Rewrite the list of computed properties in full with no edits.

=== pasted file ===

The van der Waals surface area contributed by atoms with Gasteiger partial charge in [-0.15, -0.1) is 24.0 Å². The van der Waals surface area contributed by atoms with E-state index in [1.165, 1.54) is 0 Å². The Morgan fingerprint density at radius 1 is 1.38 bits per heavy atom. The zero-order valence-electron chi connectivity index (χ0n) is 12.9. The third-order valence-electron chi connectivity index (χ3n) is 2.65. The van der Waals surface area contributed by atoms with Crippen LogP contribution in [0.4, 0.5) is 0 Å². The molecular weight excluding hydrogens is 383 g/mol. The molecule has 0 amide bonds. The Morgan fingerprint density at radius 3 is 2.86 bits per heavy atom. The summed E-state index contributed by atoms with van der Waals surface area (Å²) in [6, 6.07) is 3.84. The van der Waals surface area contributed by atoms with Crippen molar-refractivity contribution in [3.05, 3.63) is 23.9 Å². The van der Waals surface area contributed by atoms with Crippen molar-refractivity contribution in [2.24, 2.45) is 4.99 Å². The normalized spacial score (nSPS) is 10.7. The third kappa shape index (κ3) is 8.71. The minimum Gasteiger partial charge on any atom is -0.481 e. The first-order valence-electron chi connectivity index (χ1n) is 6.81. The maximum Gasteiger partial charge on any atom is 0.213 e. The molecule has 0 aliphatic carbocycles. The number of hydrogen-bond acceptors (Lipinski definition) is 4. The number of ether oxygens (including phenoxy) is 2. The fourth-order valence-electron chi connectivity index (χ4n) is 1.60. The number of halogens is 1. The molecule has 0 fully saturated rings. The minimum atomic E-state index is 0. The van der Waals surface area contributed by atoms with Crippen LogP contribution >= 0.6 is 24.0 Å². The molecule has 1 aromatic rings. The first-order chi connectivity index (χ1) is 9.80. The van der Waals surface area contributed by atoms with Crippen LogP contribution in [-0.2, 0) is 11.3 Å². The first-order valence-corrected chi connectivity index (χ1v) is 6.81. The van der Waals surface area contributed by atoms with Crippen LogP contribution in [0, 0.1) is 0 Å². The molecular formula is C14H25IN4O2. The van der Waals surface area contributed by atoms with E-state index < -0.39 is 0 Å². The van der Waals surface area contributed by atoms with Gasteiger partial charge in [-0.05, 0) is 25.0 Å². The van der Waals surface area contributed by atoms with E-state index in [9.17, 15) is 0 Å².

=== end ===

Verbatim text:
The van der Waals surface area contributed by atoms with Gasteiger partial charge in [-0.15, -0.1) is 24.0 Å². The van der Waals surface area contributed by atoms with E-state index in [1.165, 1.54) is 0 Å². The Morgan fingerprint density at radius 1 is 1.38 bits per heavy atom. The zero-order valence-electron chi connectivity index (χ0n) is 12.9. The third-order valence-electron chi connectivity index (χ3n) is 2.65. The van der Waals surface area contributed by atoms with Crippen LogP contribution in [0.4, 0.5) is 0 Å². The molecular weight excluding hydrogens is 383 g/mol. The molecule has 0 amide bonds. The Morgan fingerprint density at radius 3 is 2.86 bits per heavy atom. The summed E-state index contributed by atoms with van der Waals surface area (Å²) in [6, 6.07) is 3.84. The van der Waals surface area contributed by atoms with Crippen molar-refractivity contribution in [3.05, 3.63) is 23.9 Å². The van der Waals surface area contributed by atoms with Crippen molar-refractivity contribution in [2.24, 2.45) is 4.99 Å². The normalized spacial score (nSPS) is 10.7. The third kappa shape index (κ3) is 8.71. The minimum Gasteiger partial charge on any atom is -0.481 e. The first-order valence-electron chi connectivity index (χ1n) is 6.81. The maximum Gasteiger partial charge on any atom is 0.213 e. The molecule has 0 aliphatic carbocycles. The number of hydrogen-bond acceptors (Lipinski definition) is 4. The number of ether oxygens (including phenoxy) is 2. The fourth-order valence-electron chi connectivity index (χ4n) is 1.60. The number of halogens is 1. The molecule has 0 fully saturated rings. The minimum atomic E-state index is 0. The van der Waals surface area contributed by atoms with Crippen LogP contribution >= 0.6 is 24.0 Å². The molecule has 1 aromatic rings. The first-order chi connectivity index (χ1) is 9.80. The van der Waals surface area contributed by atoms with Crippen LogP contribution in [-0.2, 0) is 11.3 Å². The first-order valence-corrected chi connectivity index (χ1v) is 6.81. The van der Waals surface area contributed by atoms with Crippen LogP contribution in [0, 0.1) is 0 Å². The molecular formula is C14H25IN4O2. The van der Waals surface area contributed by atoms with E-state index < -0.39 is 0 Å². The van der Waals surface area contributed by atoms with Gasteiger partial charge in [-0.05, 0) is 25.0 Å². The van der Waals surface area contributed by atoms with E-state index in [9.17, 15) is 0 Å².